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As predicted earlier, the buzzword “du jour” in tourism is fast becoming transformation. Its predecessor, sustainability, has through over and mis-use become meaningless and ineffective lacking the capacity to lift hearts, inspire hope and, ironically, sustain action. I am delighted but also very concerned.. Here’s why.

New buzzwords are favoured by a sector that, by its very nature, has to focus on quick fixes to short-term problems and thrives on novelty. Tourism is a phenomenon run by marketers and there is a good reason for that. Its suppliers sell dreams and fulfill fantasies. The customer cannot experience the “product” prior to its consumption. Hosts must defy gravity and inertia to lift their customers from their armchairs to a place far from home by stimulating desire and imagination. Hosts must paint pictures that trigger a desire strong enough to generate a “click,” then a booking and sustain interest and enthusiasm through the rigours and unpleasantries of passage to the source of the anticipated experience.

In my forty-four year career, I have observed first-hand how marketers have progressed from one promise to another as their customers became more sophisticated in their needs and demands. While I like to look forward, sometimes an understanding of context and history can be helpful.

Read the full article here.

 

By Anna Pollock from Conscious Travel

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Backpacker, Go Home

One billion tourists now roam the planet—and the world’s most pristine spots are showing the strain. In the new film ‘Gringo Trails,’ the consequences of unchecked global wanderlust.
Twenty years ago, when I first visited the Mayan ruins at Chichen Itza, it was already one of Mexico’s most popular attractions. No Senor Frogs? By Lewis BealeRead more..

More and more travelers are heading for cities that promote environmentally friendly transport, renewable energy, and restaurants that serve food from sustainable sources. We take you to Hamburg, Neumarkt, and Freiburg. DW Read more.

Drought-hit central western Queensland communities look to build resilient future

November 24 2015 – Despite unprecedented drought across a vast area of outback Queensland, a group of local councils has embarked on a long-term planning project aimed at building resilient communities to withstand future dry times and economic challenges. Chrissy Arthur Read more.

Panamanian Jungle

It’s 10 am on a Tuesday in the Tres Brazos jungle, a jagged two-hour trek outside Panama City, where a handful of American twentysomethings have been awake and working since sunrise.

Aaron Prairie leads a group of biology students on a nature hike, using a machete to hack his way through an overgrown trail. Max Cooper cuts long strips of plywood with an electric saw powered by a solar generator, the beginnings of an open-air thatch hut he’ll eventually build by hand.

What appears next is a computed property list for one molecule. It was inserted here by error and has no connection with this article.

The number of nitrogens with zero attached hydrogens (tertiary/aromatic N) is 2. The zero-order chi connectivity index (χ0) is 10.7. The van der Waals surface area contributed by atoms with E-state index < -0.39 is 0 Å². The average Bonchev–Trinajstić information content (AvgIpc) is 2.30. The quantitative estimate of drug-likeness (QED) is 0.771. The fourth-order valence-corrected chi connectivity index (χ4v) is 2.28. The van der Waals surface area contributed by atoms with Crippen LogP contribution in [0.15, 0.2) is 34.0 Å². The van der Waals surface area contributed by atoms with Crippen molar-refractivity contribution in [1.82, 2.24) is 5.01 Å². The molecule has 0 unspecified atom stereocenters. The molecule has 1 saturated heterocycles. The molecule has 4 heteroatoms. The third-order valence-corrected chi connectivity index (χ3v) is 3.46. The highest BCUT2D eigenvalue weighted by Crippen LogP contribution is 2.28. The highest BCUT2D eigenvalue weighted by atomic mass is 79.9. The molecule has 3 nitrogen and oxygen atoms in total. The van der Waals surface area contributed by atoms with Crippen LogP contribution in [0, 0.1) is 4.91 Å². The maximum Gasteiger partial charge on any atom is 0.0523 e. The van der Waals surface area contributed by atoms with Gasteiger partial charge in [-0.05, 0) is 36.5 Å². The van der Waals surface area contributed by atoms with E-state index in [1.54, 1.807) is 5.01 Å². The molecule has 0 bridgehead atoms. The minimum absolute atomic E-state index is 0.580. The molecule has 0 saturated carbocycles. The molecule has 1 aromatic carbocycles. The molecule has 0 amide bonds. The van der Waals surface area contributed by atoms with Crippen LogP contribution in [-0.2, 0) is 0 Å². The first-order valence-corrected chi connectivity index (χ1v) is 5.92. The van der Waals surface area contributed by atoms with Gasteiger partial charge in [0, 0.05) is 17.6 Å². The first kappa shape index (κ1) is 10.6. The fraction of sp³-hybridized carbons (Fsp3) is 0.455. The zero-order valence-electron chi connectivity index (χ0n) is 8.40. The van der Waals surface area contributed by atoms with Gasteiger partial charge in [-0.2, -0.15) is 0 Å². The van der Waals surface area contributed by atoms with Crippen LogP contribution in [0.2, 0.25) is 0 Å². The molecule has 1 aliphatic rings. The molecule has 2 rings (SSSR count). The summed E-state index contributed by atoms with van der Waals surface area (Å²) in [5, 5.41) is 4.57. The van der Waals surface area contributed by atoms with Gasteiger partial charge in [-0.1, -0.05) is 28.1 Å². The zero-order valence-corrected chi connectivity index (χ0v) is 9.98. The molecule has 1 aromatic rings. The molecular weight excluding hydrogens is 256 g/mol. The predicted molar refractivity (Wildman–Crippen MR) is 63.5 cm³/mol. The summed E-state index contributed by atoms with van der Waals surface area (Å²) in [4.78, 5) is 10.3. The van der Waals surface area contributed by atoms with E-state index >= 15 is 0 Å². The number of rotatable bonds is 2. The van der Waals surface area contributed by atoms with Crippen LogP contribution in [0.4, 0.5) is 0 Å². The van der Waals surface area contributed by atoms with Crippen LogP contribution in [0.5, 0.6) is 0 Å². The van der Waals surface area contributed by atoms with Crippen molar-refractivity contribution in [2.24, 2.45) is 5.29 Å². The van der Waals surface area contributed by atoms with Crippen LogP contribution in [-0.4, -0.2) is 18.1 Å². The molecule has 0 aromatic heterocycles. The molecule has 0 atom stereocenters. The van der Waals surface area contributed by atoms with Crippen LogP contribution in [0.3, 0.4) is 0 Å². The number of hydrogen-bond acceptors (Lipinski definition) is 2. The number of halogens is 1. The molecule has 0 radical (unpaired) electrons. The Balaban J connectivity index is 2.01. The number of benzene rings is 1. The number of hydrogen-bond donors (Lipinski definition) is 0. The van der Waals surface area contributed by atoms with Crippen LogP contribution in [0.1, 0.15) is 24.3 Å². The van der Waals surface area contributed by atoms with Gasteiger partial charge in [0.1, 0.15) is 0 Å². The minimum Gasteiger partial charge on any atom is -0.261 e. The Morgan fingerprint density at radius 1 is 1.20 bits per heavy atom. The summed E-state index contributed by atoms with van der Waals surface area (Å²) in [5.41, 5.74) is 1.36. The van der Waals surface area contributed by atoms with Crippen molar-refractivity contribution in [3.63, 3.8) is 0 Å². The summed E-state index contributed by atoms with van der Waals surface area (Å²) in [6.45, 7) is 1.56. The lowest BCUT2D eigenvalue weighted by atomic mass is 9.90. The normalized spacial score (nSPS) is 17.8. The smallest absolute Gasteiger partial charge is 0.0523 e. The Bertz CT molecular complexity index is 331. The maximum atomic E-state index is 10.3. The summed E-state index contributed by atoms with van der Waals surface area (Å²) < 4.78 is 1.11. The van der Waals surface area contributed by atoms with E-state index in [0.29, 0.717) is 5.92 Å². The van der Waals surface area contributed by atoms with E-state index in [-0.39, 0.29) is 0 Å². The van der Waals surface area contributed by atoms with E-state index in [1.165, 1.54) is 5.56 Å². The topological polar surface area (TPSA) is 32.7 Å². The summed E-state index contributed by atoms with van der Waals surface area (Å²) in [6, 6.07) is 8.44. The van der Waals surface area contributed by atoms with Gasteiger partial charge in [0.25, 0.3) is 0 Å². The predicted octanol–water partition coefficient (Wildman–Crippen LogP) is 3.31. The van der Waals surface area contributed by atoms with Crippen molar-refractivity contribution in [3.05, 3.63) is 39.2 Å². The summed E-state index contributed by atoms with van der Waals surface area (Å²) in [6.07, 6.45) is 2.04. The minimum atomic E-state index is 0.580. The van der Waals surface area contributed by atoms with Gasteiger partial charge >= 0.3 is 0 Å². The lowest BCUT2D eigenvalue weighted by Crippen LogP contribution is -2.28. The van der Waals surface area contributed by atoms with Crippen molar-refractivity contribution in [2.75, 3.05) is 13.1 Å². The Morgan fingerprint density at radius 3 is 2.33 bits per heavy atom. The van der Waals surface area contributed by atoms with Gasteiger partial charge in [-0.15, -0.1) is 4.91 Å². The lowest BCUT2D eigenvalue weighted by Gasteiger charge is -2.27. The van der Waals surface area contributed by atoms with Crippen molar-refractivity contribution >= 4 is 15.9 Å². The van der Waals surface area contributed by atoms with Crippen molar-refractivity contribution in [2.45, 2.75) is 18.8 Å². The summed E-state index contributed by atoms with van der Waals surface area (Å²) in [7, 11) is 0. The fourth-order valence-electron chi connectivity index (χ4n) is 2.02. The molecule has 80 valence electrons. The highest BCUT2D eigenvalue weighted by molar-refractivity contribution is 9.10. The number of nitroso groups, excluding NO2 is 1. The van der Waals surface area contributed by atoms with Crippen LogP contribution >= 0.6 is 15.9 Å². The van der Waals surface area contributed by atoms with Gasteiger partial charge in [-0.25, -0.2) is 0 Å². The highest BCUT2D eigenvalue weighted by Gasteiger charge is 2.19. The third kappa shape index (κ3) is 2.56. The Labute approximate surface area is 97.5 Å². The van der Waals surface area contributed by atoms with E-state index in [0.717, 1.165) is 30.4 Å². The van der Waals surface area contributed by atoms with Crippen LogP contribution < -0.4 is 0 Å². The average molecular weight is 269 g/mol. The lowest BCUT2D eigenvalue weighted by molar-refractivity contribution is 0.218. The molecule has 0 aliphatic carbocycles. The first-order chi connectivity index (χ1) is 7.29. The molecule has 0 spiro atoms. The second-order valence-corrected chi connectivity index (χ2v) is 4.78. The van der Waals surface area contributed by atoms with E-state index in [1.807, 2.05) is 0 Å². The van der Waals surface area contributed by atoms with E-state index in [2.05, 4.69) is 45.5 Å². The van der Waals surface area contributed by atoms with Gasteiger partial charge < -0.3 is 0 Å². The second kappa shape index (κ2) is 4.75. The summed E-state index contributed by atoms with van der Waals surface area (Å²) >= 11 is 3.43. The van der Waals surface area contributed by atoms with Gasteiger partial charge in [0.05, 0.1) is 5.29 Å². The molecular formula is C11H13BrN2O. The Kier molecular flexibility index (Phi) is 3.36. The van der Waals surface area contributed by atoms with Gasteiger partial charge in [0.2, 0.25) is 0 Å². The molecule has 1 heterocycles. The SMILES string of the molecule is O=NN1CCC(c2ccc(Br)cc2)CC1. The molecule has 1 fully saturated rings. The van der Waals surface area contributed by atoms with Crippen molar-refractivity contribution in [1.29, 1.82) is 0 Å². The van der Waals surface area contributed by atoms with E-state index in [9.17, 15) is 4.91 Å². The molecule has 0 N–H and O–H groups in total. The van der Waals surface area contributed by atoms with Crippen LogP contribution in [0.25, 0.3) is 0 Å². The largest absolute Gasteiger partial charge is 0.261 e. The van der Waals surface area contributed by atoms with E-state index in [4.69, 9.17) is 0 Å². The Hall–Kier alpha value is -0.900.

Jake Cardoza is on his hands and knees in the adjacent permaculture farm, planting a baby banana tree. A few yards away in the kitchen, also fashioned as an open-air thatch hut, Brigitte Desvaux chops onions. Later, she’ll saute them for dinner along with with fresh katuk, a tropical green with a nutty taste, harvested from the farm that morning. By Carly Schwartz. Read more.

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Can a Trip Ever Be ‘Authentic’?

Indonesian tourists pose in front of members of the Stone Age Dani tribe in West Papua, New Guinea. The tribe maintains many of its costumes and traditions — and charges visitors for the honor of observing them. Credit Susan Meiselas/Magnum Photos

In a globalized age — when a McAloo Tikki is just as Indian as the Taj Mahal — has the very word lost its meaning?

I once spent an unforgettable day in the traveler’s treasure-house that is Sana’a, capital of Yemen. Stained-glass windows glittered from thickets of high tower-houses as night began to fall, and khat-chewing men with daggers at their sides haggled furiously in the Salt Market. Clay walls surrounded one of the oldest continuously inhabited settlements on the planet, where groups of turbaned shopkeepers headed toward 1,400-year-old mosques as the call to prayer echoed through the dusk. It wasn’t hard to feel, amid the dusty lanes of a large section of town that’s now a Unesco World Heritage Site, that nothing had changed since the Prophet’s time; here, I decided, was the Old World, all slowness and prayer and tribal custom, in stark opposition to the fast-forward, hyperconnected, young society I know in California. By Pico Iyer. Read more.

 

November 05 2015 – The incomparable Transcaucasian Trail, a hiking route across the Caucasus Mountains from the Black Sea to the Caspian, was launched on Responsible Travel Day of the World Travel Market. Katie Ruth Davies Read more.

 

November 02 2015 – The Indonesian government wants to reclaim land in Benoa Bay to develop international tourism. Locals say it will destroy their villages and way of life, forcing fishermen to give up their livelihoods and instead become souvenir sellers. Jeremy Smith Read more.

November 03 2015 – “Hold it.” Hasri’s upheld hand tells us. He takes two soundless steps on the dried leaves of the lowland Borneo rainforest and listens. We pause for the strange sound to repeat itself among the jungle cicadas and morning calls of birds. David McGuire Read more.

November 02 2015 – “Pain?” asks Jorge Molina, my hiking guide. Yes, there is a little pain, but it’s too late for cold feet. Or, more accurately, it’s too late not to get cold feet, because we’re already shin-deep in a swift icy river. Graeme Greene Read more.